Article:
Published: 28th May 2018
Hyderabadi girl Srujana Shaga listens to Bryan Adams while conquering mountain peaks
Hyderabadi girl, Srujana Shaga just conquered Mount Kilimanjaro and already has her heart set on the next peak
Like most super active kids, Srujana Shaga used to indulge in a few extreme sports now and then during her summer holidays, but she never imagined that at the age of 23, she would be scaling mountains. In April this year, this novice scaled Mount Kilimanjaro, the highest mountain in Africa. And it all started after a conversation with Arunima Sinha, the first female amputee to climb Mount Everest.
As a volunteer at Ramakrishna Math, Hyderabad, Shaga met Arunima Sinha on multiple occasions and was instantly inspired. They kept in touch and slowly, Sinha's passion rubbed off on Shaga, who soon signed up for a few courses, including a basic rock climbing course. She was so serious about her new-found passion that she worked out for two hours every day, including cardio and a Tabata workout.
Shaga is training with Boots and Crampons in ECIL, Hyderabad. She is looking to climb Mount Kosciuszko in the second week of June
Though an amateur, this Computer Science engineer from CMR College of Engineering and Technology, Hyderabad, was ready to scale Mount Kilimanjaro. And as she went through three terrains — rainforest, barren land and finally, Mount Kilimanjaro itself, the words of Swami Vivekananda and tunes of Bryan Adams and Kelly Clarkson kept her motivated, she confesses. "I kept repeating Vivekananda's quote 'Stop not till the goal is reached' to myself," she says. Also, Metallica's song Nothing Else Matters, "especially the line ‘So close, no matter how far’," was on loop, she tells us.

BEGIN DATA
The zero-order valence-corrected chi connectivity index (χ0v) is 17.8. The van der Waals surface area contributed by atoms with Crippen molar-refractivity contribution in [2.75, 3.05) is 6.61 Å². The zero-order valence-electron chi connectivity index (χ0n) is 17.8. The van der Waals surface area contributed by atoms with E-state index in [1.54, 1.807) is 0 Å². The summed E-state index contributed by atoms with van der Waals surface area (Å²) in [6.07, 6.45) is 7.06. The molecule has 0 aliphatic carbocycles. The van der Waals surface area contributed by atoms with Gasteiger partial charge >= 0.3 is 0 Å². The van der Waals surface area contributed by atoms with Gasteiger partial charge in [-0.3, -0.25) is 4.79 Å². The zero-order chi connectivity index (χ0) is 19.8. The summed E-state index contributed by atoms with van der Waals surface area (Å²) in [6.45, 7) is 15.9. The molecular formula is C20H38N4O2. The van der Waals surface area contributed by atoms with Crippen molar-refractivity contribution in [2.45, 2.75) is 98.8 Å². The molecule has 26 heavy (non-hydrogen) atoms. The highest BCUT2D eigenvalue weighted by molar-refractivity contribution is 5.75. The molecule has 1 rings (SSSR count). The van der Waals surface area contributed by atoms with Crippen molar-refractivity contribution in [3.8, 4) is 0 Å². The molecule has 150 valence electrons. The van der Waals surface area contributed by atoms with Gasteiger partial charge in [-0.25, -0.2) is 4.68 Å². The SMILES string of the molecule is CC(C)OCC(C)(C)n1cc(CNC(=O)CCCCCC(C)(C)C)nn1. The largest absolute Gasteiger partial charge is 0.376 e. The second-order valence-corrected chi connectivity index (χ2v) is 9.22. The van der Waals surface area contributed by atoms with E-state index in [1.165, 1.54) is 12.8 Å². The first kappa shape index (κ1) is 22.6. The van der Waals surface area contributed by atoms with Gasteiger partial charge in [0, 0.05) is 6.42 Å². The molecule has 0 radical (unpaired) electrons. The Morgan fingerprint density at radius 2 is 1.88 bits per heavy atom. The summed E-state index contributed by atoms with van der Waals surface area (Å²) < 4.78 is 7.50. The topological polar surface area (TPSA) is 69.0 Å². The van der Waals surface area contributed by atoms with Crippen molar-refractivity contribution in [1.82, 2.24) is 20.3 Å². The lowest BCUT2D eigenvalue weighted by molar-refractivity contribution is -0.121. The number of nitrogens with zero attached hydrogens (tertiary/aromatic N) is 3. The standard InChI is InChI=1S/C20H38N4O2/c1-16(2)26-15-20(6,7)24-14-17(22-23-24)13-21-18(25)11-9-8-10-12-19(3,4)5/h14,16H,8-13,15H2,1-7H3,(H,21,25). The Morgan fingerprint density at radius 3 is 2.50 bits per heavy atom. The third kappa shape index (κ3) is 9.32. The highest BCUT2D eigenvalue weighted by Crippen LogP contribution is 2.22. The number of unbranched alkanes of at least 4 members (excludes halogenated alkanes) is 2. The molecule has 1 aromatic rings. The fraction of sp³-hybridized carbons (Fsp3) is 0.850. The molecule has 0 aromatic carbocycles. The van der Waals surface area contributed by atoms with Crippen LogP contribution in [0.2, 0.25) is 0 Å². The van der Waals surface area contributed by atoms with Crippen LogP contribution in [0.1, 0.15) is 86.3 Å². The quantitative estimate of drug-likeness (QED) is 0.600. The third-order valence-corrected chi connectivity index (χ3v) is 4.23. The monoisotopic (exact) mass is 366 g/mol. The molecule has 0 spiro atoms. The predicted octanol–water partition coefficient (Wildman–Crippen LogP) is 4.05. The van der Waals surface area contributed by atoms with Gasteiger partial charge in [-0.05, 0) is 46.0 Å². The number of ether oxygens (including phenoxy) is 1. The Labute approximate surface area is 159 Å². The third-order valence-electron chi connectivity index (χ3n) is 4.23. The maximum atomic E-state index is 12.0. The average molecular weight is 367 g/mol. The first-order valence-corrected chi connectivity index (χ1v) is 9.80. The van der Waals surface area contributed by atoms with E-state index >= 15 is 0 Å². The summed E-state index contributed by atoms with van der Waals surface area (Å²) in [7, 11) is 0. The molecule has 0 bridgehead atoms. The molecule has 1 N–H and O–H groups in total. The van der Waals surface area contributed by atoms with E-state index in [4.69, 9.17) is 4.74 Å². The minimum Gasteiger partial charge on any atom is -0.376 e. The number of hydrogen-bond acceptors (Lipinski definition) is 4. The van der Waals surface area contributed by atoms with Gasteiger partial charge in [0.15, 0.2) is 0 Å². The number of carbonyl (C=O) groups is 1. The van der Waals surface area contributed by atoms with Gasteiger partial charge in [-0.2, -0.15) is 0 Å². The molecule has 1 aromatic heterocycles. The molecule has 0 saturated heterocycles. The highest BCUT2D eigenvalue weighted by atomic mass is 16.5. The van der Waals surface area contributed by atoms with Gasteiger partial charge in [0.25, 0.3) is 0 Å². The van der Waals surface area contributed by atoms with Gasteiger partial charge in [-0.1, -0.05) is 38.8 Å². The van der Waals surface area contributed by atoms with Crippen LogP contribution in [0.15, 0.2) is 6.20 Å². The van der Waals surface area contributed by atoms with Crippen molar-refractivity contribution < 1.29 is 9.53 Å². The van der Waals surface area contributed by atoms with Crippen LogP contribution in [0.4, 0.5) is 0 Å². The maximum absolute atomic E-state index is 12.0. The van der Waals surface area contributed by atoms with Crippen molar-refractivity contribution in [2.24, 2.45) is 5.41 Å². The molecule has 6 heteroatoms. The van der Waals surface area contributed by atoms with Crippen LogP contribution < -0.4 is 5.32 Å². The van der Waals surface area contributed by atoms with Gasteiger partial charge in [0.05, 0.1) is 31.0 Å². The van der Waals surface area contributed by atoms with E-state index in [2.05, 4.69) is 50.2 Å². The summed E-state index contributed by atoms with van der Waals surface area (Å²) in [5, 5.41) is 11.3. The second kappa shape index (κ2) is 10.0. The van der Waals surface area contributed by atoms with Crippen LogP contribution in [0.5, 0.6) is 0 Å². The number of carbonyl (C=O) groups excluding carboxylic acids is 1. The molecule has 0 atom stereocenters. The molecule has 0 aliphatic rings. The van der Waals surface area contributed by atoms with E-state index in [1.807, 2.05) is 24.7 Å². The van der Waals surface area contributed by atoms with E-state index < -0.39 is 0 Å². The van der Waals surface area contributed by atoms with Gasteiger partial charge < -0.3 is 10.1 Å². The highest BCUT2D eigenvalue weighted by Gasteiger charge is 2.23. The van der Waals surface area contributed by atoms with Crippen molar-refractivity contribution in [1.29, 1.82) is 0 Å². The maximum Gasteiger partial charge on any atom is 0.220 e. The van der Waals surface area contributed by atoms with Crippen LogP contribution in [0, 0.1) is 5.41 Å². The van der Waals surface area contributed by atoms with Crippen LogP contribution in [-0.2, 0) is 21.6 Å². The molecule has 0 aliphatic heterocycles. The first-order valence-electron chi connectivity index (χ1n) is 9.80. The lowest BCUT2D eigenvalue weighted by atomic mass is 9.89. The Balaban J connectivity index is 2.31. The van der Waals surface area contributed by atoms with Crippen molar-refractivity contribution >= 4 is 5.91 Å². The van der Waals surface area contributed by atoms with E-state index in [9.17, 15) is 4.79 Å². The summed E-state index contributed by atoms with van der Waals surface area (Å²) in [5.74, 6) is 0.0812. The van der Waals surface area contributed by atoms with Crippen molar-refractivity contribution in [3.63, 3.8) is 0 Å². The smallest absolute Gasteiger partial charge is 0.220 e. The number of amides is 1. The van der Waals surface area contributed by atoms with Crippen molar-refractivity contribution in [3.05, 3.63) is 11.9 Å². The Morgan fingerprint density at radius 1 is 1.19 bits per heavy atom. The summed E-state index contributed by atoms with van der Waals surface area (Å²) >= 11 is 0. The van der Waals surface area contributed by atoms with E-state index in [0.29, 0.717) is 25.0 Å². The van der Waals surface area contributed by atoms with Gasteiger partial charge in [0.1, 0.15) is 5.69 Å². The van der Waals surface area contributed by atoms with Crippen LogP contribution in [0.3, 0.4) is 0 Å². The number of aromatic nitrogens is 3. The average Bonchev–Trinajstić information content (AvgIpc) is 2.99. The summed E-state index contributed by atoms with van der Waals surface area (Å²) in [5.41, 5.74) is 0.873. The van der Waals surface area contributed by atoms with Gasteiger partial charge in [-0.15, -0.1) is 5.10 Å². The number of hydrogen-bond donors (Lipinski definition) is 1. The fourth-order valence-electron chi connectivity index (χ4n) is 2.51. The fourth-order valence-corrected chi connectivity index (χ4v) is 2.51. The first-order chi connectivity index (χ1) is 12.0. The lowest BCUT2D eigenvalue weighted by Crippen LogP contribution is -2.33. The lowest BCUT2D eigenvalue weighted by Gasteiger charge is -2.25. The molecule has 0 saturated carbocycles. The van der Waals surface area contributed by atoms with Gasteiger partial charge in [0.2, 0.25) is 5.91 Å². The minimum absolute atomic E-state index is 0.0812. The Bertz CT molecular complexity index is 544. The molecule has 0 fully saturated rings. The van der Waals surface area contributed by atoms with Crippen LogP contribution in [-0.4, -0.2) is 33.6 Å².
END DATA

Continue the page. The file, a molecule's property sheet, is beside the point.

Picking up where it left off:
The mountains don't know whether the mountaineer is a man or a woman, so we too must not underestimate either
Srujana Shaga, mountaineer
But all through her climb, the climate was not in tandem with Shaga as it was unpredictable — rain, snow, sunshine, hail — everything hit her. But Shaga, accompanied by her guide and other two colleagues, kept at it. She didn't even let her altitude sickness get to her. She just pushed herself and when she set her eyes on the majestic Mount Kilimanjaro, all her strength and positivity was as good as restored. This pushed her to stay calm and climb on.
Another quote that Shaga believes in is Edmund Hillary's saying ‘It is not the mountain we conquer but ourselves’
On April 2, Srujana Shaga finally conquered the peak and she knew that there was no stopping her after that. Now, plans are on for her to climb Australia's highest peak, Mount Kosciuszko in June. "More than proving it to others, it was about proving it to myself that I am capable of this," says Shaga. But of course, the physical strain and obstacles aside, there were other problems she had to deal with. Like relatives, who kept questioning her parents. But her parents remained ever-so-encouraging.
Such a poser: Srujana Shaga at Kilimanjaro National Park
Motivated by her parents, this is the message Shaga wants to pass on to other girls as well, "Give your parents enough confidence so that they trust in you and your abilities." Shaga plans to take up the Seven Summits mountaineering challenge, which involves climbing the highest peaks of all the seven continents. It's going to be tough, but we know she's got it in her.